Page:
5 P.M. TUESDAY, MAY 1: That did not seem to faze Republican leaders. In a Capitol news conference, Dean, Senate Majority Leader Dave Senjem, Deputy Majority Leader Julianne Ortman and House Speaker Kurt Zellers said they planned to move full-speed ahead with the new proposal. They also revealed a previously unknown facet of the plan: The state’s portion would be funded using general obligation bonds as part of a broader capital investment package.
Dean emphasized that the new plan enjoyed much broader support from both the House and Senate GOP caucuses. “We’re trying to simplify the entire discussion,” he said. “We’re basically saying everything from the turf down is infrastructure, and that would be what would be considered bondable for this particular project. It’s infrastructure only.”
10:30 A.M. WEDNESDAY, MAY 2: Dayton began the day by once again blasting the Republican plan. In an early morning news conference, Dayton called the proposal a “hare-brained scheme” and a “fiasco.” “Republican leaders are playing poker with thousands of Minnesota jobs … while trying to save their own,” Dayton said. “I think it’s fundamentally wrong, and I hope the people of Minnesota will see it for what it is.”
DFL Minority Leaders Paul Thissen and Tom Bakk were more guarded in their comments, questioning the legality of using general obligation bonds for the project and the viability of appending the stadium to a broader bonding bill that would require a 60 percent supermajority to pass. When asked if a bonding bill with the stadium attached would get any DFL support, Thissen said it would be “impossible” to say without any concrete details. Dayton and GOP leaders planned to meet later in the day.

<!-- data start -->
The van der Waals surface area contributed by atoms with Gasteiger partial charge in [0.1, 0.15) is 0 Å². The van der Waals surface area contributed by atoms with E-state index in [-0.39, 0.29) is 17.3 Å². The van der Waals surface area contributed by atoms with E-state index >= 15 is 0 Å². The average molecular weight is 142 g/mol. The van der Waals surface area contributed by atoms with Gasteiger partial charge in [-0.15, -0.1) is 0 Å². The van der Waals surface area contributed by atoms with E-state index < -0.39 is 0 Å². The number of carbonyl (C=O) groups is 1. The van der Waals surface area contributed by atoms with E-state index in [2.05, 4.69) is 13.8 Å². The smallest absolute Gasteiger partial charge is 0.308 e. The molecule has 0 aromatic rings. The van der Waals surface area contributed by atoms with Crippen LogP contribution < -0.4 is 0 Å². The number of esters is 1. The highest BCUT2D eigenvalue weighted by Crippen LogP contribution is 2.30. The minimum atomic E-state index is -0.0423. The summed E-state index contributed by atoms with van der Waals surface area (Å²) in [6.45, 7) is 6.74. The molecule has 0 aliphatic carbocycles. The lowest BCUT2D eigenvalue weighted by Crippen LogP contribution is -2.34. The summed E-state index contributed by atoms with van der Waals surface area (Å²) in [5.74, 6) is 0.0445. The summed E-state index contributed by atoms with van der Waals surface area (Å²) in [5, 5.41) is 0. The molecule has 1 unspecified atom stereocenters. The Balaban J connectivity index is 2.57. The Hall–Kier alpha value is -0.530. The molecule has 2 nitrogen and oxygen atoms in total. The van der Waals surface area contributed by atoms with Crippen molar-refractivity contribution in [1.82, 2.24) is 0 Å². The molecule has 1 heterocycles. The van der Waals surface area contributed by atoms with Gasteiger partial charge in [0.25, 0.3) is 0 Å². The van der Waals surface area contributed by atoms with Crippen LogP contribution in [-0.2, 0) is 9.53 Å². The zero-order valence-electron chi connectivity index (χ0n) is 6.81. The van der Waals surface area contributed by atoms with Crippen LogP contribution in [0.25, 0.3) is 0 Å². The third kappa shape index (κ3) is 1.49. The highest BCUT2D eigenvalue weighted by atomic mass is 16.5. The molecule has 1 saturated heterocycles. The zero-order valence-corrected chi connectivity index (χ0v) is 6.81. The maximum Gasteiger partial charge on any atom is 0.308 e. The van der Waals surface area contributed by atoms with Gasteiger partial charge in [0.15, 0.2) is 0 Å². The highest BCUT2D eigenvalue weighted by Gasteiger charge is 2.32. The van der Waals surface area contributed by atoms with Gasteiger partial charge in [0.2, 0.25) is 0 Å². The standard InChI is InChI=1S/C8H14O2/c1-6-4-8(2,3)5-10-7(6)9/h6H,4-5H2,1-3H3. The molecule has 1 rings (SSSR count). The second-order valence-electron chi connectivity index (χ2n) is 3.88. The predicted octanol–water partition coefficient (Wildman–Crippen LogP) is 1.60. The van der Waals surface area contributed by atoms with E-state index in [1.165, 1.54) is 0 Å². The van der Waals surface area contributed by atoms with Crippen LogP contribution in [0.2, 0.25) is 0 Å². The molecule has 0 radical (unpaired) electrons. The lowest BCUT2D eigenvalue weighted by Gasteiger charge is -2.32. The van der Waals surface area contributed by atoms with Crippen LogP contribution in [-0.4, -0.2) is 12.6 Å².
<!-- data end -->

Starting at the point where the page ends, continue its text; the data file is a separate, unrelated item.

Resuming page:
2:30 P.M. WEDNESDAY, MAY 2: Dayton emerged from a meeting with GOP leaders to say that their proposal was “absolutely worth pursuing.” While he still preferred to move forward with the current bill that was negotiated between himself, legislators, the city of Minneapolis and the team, Dayton said, he most of all wanted “to find a solution.” “I don’t recant anything I said before. I meant every word of it,” he continued. But, he added, “I’m not going to let my personal feelings for how other people conduct themselves get in the way of trying to get a resolution that’s going to be beneficial to Minnesota.”
The biggest revelation in the meeting was that the roofless stadium would likely need a roof. Minnesota Management & Budget Commissioner Jim Schowalter told lawmakers that in order to meet the requirements to use general obligation bonds for the project, the stadium would probably need a roof to make it usable on a year-round basis.
11:30 A.M. THURSDAY, MAY 3: After meeting with the city of Minneapolis, the team and officials from the Minnesota Management & Budget office, Republican leaders held a news conference to announce that they were dropping their new approach. During those discussions, serious questions emerged about using general obligation bonds to pay the state’s portion of a new stadium, including the duration of the bonds in contrast to the length of the Vikings lease and questions over who could hire contractors for the project. “Because of those impediments, we will not be bringing it forward,” Dean told reporters.
But GOP leaders also pledged a Monday vote on the main Vikings stadium bill. Zellers declared the whole matter up to Dayton and stadium advocates. “The Vikings and the governor believe the votes are there,” he said. “At this point it’s going to be up to them to gain votes …. I don’t know if there are the votes in the Republican caucus.”